Queen Aziza will be contending with ten other finalists, rather than nine, when she takes to the stage for the Pic-O-De-Crop Final on August 5.
Two unnamed calypsonians tied for that ninth spot in Friday night’s semi-final at Kensington Oval, that saw some predictable names entered for the big occasion, at least one omitted who might have cause for gripe and at least one questionably included.
Those gaining the favour of the judges were Classic, Observer, Sir Ruel, Colin Spencer, Chrystal, Donella, Edwin, IWeb, Smokey Burke and Adrian Clarke.
The calypsonians were judged on the criteria of melody (40 points), lyrics (35), rendition (15) and arrangements (ten) and there were some who would have scored well in some categories and not-so-well in others.
Observer has returned to the Pic-O-De-Crop finals and if anyone knows the man, presenting sweet melodies is his forte and in both Socio-Party and Patriot, he remained true to his traditions. His rendition of Patriot would have gained him significant credit on the score sheets and the song was also strong lyrically.
Though some consider his second song the weaker of the two, there was no discernible weakness in it lyrically or melodically. Perhaps because of its up-tempo nature, closer attention will have to be paid to enunciation to ensure rendition is top rate. On Friday night Observer handled that aspect of the song rather well and his inclusion appeared a given long before it was made official.
Sir Ruel performed well in both Run Fuh Cover and Not My Vote. Neither songs could really be faulted for their melody but, lyrically, one seemed to be a continuation of the other. That might not be a sin and variety was not one of the criteria. However, two songs thematically similar were a bit much.
Burke’s inclusion was thoroughly deserved. His Poor Trait is an object lesson in the clever use of language and he must have scored better than most in the category of lyrics. The quality of his rendition, the melody of the song and its arrangements were of a standard that once he did not foul up in the second half with Persona Non Grata he was certain to advance. He didn’t foul up.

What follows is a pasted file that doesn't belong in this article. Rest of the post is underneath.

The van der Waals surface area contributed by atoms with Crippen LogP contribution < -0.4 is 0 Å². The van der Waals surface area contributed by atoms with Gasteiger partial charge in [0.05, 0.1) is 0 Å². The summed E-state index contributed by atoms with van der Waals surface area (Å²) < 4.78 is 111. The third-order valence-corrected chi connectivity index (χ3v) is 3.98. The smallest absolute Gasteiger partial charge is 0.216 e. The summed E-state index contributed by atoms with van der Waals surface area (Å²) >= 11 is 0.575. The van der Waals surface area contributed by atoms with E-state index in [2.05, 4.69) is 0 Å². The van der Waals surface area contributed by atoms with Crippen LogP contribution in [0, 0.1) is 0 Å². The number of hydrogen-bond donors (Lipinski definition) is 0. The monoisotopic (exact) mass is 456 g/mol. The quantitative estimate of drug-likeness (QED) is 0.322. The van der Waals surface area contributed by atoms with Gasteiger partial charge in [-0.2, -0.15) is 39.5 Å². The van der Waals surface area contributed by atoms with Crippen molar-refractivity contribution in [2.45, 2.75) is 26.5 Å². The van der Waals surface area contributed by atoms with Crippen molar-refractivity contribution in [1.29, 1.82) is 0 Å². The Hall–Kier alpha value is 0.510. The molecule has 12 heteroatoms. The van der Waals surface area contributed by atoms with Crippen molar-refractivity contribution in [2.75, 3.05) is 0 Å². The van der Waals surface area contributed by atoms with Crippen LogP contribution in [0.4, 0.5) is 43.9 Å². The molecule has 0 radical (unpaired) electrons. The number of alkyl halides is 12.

IWeb personified class in both segments of the competition with Salesman and For The Souls and on this course seems a good bet to finish among the top three come final’s night . . . if not, at the top. The selections were strong in all categories with the latter, especially, looking at the pain and deprivation occasioned by fatal vehicular accidents, an absolutely riveting piece of work.
Showing similar vocal prowess during his performance was Edwin who has been out of the competition even longer than Observer. Edwin is a class act in any company in the calypso genre and he delivered in both Beggar and Tax-He. Rendition, melody and arrangements would have been his strong areas in both. Beggar was strong lyrically and though some questioned the logic of Tax-He, it obviously didn’t confuse the judges. Some at Kensington Oval said the movement from the layer of taxation to that of an individual travelling in a taxi was not properly meshed in clear, structured terms. But that could be debated ad nauseam. Simply put, Edwin merited his inclusion.